If you’re married or considering a divorce, you should be aware of the income tax ramifications of the financial decisions you’ll be making. Regarding marriage, you should be knowledgeable about selecting a filing status for tax purposes (and the concept of the marriage penalty). In addition, you should be aware of the concepts of innocent spouse and injured spouse relief. Finally, you might wish to perform a second-income analysis to determine the economic feasibility of both spouses working outside of the home. As for divorce-related tax matters, numerous issues should be considered, including the tax aspects of property settlement, alimony, dependency exemptions, and child support.
Same-sex marriages are now recognized by every state and the federal government. However, for federal tax purposes, marriage does not include registered domestic partnerships, civil unions, or similar formal relationships recognized under state law.
If you’re married or are contemplating marriage, there are several tax issues to consider, including:
Marital status is determined on the last day of the year (December 31 for most individuals). The following rules will apply:
Generally, couples who file married filing separately tend to pay more in total taxes than couples who file married filing jointly. This is because some deductions and tax credits are not available for married taxpayers who file separately. However, in some circumstances, filing separate returns can actually result in a lower combined tax liability. You should figure your tax both on a joint return and on separate returns to be sure you are using the method that results in the least amount of tax.
Would delaying a marriage or accelerating a divorce save you taxes? It might. Sometimes a couple who files as married filing jointly (MFJ) winds up with a tax liability that is greater than it would have been if they were unmarried and filing as single individuals. This is often referred to as the “marriage penalty.” The marriage penalty occurs, for example, when the tax code provides a standard deduction for MFJ filers in an amount that is less than twice the amount for single filers, or tax brackets that are wider but not twice as wide as those for single filers.
Whether spouses experience the marriage penalty depends on many factors including the distribution of earnings between them. Spouses who earn relatively equal amounts are more apt to experience the penalty than spouses who earn disproportionate amounts.
On the other hand, some spouses may actually experience the reverse effect.
If you file a joint return, each spouse is generally jointly and severally liable for 100 percent of the taxes due on the return (as well as for any penalties and interest assessed).
However, you may be entitled to relief from tax liabilities arising from a joint return if:
In general, debts that you contract before your marriage are construed as separate debt, and debts that you and your spouse contract together during your marriage are considered marital debt. As a general rule, you’re not responsible for paying–either during the marriage or after a divorce–the separate debts that your spouse contracted in his or her name alone before your marriage.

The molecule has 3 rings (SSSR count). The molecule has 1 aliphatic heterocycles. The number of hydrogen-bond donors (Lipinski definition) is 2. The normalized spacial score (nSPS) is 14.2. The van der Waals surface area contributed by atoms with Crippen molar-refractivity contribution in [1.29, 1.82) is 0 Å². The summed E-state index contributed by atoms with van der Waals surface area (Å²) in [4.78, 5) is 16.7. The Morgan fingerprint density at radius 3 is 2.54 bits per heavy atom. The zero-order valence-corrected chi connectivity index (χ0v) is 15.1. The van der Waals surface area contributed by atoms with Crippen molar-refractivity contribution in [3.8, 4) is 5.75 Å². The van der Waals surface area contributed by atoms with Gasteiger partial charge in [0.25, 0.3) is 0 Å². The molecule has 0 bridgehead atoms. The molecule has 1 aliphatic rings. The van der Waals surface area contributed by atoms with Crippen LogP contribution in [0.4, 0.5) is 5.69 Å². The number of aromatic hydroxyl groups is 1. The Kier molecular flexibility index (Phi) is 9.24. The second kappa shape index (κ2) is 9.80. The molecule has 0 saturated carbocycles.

However, if you file a joint tax return with your spouse, and your spouse is liable for certain debts, including student loans, taxes, and child support arrearages, the IRS may intercept any refund that might be due for the joint return and may forward such refund to the appropriate federal or state agency. Since it would be inequitable for you to lose your portion of the tax refund simply because your spouse owes money, the IRS allows you to file an injured spouse claim (IRS Form 8379) in certain cases to claim your share of the refund. To be considered an injured spouse, you must not otherwise be required to pay your spouse’s past due amount and you must have:
Beau and his wife, Shirley, filed a joint tax return and expected a $2,000 refund ($1,000 of which was attributable to Beau, and $1,000 of which was attributable to Shirley). Subsequently, they received an IRS letter informing them that the entire $2,000 was to be offset against Beau’s defaulted student loan obligation. After filing an injured spouse claim with the IRS, Shirley eventually received her $1,000 tax refund.
Another decision facing married couples is whether both spouses should work outside of the home. This decision often arises when a couple has children, or when a retiree collecting Social Security considers a re-entry into the workforce. If you wish to consider whether a second household income is advisable, you need to consider the personal ramifications as well as the financial and tax aspects of your decision. A second-income analysis involves an evaluation of the net benefit derived from a second income, with a particular emphasis on tax aspects.
If you’re legally separated or divorced, it’s important to become familiar with the applicable tax rules regarding a number of topics, including filing status, dependency exemptions, child support, alimony, and property settlement. Also, if either spouse has a pension, it’s wise to understand what a qualified domestic relations order is, and how it impacts the division of your retirement plan assets.